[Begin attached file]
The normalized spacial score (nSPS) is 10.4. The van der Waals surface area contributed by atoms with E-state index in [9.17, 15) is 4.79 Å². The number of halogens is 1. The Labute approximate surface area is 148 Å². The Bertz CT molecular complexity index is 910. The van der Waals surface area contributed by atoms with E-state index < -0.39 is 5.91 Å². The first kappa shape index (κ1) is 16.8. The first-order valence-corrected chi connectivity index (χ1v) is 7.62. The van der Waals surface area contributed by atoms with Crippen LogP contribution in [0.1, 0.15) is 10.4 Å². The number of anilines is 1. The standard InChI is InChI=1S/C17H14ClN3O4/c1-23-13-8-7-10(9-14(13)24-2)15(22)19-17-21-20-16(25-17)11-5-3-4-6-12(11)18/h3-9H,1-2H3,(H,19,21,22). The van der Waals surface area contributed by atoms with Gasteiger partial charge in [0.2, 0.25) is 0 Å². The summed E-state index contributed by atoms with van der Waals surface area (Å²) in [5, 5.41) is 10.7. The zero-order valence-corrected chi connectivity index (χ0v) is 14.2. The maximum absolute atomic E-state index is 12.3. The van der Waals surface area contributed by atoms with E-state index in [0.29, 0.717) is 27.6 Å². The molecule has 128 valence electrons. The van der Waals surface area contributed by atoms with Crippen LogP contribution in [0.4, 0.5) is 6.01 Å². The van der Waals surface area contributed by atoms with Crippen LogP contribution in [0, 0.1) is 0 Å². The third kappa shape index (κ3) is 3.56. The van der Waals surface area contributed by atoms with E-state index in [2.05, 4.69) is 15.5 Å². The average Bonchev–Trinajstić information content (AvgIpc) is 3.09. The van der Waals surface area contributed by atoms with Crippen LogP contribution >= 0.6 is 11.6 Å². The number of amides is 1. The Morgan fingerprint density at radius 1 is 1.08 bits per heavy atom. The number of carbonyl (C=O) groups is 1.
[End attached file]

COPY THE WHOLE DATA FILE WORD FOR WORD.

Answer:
The normalized spacial score (nSPS) is 10.4. The van der Waals surface area contributed by atoms with E-state index in [9.17, 15) is 4.79 Å². The number of halogens is 1. The Labute approximate surface area is 148 Å². The Bertz CT molecular complexity index is 910. The van der Waals surface area contributed by atoms with E-state index < -0.39 is 5.91 Å². The first kappa shape index (κ1) is 16.8. The first-order valence-corrected chi connectivity index (χ1v) is 7.62. The van der Waals surface area contributed by atoms with Crippen LogP contribution in [0.1, 0.15) is 10.4 Å². The number of anilines is 1. The standard InChI is InChI=1S/C17H14ClN3O4/c1-23-13-8-7-10(9-14(13)24-2)15(22)19-17-21-20-16(25-17)11-5-3-4-6-12(11)18/h3-9H,1-2H3,(H,19,21,22). The van der Waals surface area contributed by atoms with Gasteiger partial charge in [0.2, 0.25) is 0 Å². The summed E-state index contributed by atoms with van der Waals surface area (Å²) in [5, 5.41) is 10.7. The zero-order valence-corrected chi connectivity index (χ0v) is 14.2. The maximum absolute atomic E-state index is 12.3. The van der Waals surface area contributed by atoms with E-state index in [0.29, 0.717) is 27.6 Å². The molecule has 128 valence electrons. The van der Waals surface area contributed by atoms with Crippen LogP contribution in [0.4, 0.5) is 6.01 Å². The van der Waals surface area contributed by atoms with Crippen LogP contribution in [0, 0.1) is 0 Å². The third kappa shape index (κ3) is 3.56. The van der Waals surface area contributed by atoms with E-state index in [2.05, 4.69) is 15.5 Å². The average Bonchev–Trinajstić information content (AvgIpc) is 3.09. The van der Waals surface area contributed by atoms with Crippen LogP contribution >= 0.6 is 11.6 Å². The number of amides is 1. The Morgan fingerprint density at radius 1 is 1.08 bits per heavy atom. The number of carbonyl (C=O) groups is 1.